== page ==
Did Sister Rita do her in? Actually, it was the chat session. The Register loved the irony: VICTIM NAMES HIS MURDERER BEFORE SHE PULLS THE TRIGGER. Technically he didn't name her, he numbered her. But really, Rita's statement didn't help either. It gave the sheriff enough. The next day my mom was booked and that picture was up on the Register's home page, my mom sliding into the cruiser, her hair a heavy chain.
That's how I found out. I was at the library with my friend Roland. We were tooling around the web, checking out nothing in particular, then all of a sudden there it was, the story about my mom:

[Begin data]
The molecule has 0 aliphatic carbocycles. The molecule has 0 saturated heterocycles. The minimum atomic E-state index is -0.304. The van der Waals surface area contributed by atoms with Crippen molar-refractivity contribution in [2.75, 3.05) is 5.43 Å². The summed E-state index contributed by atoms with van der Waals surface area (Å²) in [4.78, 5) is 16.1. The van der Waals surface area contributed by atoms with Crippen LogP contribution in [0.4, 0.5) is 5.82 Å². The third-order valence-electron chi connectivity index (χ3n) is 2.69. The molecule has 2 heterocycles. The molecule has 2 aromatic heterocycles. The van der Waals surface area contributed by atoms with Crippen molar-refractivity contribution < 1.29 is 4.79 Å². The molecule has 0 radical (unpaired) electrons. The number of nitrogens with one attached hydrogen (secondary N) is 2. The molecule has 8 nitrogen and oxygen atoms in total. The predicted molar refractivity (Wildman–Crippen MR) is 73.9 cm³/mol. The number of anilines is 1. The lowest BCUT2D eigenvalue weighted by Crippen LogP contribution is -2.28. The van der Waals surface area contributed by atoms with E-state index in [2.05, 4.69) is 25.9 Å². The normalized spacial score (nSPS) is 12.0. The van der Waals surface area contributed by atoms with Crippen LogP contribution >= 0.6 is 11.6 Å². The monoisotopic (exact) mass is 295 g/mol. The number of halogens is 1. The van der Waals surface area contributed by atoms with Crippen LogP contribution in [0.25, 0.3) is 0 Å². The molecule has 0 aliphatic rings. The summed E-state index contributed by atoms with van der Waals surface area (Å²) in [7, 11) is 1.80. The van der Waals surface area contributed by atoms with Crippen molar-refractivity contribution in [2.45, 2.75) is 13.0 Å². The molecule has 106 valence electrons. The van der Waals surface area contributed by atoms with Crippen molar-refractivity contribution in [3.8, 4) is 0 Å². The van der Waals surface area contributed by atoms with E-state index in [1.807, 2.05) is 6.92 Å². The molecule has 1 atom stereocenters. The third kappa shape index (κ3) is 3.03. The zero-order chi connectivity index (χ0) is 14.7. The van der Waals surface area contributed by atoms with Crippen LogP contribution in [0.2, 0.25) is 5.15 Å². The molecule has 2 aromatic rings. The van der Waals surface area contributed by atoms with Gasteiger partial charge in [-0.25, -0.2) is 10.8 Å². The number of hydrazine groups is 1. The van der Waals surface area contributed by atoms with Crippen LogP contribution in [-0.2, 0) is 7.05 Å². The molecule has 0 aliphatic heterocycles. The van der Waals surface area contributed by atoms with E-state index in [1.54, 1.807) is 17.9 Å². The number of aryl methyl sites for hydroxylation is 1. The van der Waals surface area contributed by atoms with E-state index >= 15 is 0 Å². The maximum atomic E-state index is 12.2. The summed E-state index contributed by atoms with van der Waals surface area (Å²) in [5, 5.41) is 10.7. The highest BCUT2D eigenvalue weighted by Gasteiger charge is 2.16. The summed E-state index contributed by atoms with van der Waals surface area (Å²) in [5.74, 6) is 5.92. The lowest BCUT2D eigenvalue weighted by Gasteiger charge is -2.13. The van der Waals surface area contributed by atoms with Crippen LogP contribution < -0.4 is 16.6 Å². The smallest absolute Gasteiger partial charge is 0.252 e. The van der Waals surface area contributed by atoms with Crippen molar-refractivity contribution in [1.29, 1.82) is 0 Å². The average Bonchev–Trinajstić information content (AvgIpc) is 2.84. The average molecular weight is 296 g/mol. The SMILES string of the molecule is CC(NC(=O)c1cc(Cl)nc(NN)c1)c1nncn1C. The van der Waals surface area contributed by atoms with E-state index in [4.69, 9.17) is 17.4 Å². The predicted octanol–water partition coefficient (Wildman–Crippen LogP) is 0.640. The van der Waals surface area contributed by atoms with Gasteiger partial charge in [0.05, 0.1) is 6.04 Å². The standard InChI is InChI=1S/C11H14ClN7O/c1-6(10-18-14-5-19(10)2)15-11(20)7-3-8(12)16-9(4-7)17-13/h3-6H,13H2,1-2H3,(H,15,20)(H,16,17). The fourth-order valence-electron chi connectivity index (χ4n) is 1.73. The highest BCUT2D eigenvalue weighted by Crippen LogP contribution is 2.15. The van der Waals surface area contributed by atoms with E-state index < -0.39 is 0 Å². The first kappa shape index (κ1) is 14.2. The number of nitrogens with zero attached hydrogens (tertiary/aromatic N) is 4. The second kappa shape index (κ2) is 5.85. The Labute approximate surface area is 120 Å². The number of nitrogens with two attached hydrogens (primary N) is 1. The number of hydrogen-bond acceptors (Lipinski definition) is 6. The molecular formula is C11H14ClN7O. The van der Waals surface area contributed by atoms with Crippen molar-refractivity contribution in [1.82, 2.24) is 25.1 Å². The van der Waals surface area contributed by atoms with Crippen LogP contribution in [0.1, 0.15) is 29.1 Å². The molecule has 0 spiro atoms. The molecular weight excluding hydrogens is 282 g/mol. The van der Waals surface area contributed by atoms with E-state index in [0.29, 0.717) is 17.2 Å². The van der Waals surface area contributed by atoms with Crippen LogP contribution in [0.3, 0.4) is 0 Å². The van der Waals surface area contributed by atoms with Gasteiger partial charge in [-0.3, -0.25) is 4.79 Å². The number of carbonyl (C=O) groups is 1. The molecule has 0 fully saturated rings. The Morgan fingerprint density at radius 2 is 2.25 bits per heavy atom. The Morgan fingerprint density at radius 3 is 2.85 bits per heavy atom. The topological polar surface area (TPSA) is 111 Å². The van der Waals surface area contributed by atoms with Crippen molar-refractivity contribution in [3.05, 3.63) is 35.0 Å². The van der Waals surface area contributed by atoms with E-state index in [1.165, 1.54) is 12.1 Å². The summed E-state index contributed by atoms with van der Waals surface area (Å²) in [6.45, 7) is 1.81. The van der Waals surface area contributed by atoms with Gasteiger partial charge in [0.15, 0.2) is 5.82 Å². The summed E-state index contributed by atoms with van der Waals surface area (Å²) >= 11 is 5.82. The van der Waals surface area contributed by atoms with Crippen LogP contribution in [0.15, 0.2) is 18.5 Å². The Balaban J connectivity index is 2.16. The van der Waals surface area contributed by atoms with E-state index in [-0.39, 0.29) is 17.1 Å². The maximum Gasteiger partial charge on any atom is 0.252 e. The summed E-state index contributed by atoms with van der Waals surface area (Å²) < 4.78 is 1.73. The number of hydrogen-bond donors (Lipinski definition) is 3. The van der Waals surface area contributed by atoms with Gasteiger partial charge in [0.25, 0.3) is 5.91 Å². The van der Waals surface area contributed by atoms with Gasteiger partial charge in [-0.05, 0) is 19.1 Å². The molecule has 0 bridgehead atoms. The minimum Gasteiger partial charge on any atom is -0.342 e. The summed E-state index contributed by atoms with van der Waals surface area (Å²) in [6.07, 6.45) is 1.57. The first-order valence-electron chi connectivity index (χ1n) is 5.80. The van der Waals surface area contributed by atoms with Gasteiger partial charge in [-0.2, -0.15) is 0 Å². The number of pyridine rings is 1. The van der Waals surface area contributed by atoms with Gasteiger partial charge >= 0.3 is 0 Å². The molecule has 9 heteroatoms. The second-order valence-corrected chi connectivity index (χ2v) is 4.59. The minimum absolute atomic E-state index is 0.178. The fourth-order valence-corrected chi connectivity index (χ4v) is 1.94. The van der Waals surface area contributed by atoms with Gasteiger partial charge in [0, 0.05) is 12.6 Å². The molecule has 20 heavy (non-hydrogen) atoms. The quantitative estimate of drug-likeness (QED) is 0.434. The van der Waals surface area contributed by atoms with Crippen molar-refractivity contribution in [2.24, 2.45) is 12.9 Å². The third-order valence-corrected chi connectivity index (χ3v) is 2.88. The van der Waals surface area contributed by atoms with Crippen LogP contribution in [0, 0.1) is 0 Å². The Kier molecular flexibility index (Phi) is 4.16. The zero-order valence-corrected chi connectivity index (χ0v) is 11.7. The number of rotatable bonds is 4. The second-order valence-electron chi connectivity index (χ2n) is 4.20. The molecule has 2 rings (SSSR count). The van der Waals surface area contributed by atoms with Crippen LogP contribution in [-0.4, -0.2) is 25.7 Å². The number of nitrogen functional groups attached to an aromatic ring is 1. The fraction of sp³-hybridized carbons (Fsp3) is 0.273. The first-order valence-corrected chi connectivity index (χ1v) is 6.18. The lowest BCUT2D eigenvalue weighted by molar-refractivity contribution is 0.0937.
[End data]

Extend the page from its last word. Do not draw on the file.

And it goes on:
WIFE #19 KILLS HUSBAND
Sign of Strife in Renegade Sect?
In the picture she's shackled at the wrists. Her forehead is white and glossy, reflecting a camera's flash in the dawn, and she has a look in her eyes. How to describe it? Should I say her eyes were dark and damp, the eyes of a small snouted animal? Or will you know what I mean if I say she had the scared-shitless look of a woman busted for murder and about to spend the rest of her life in the can?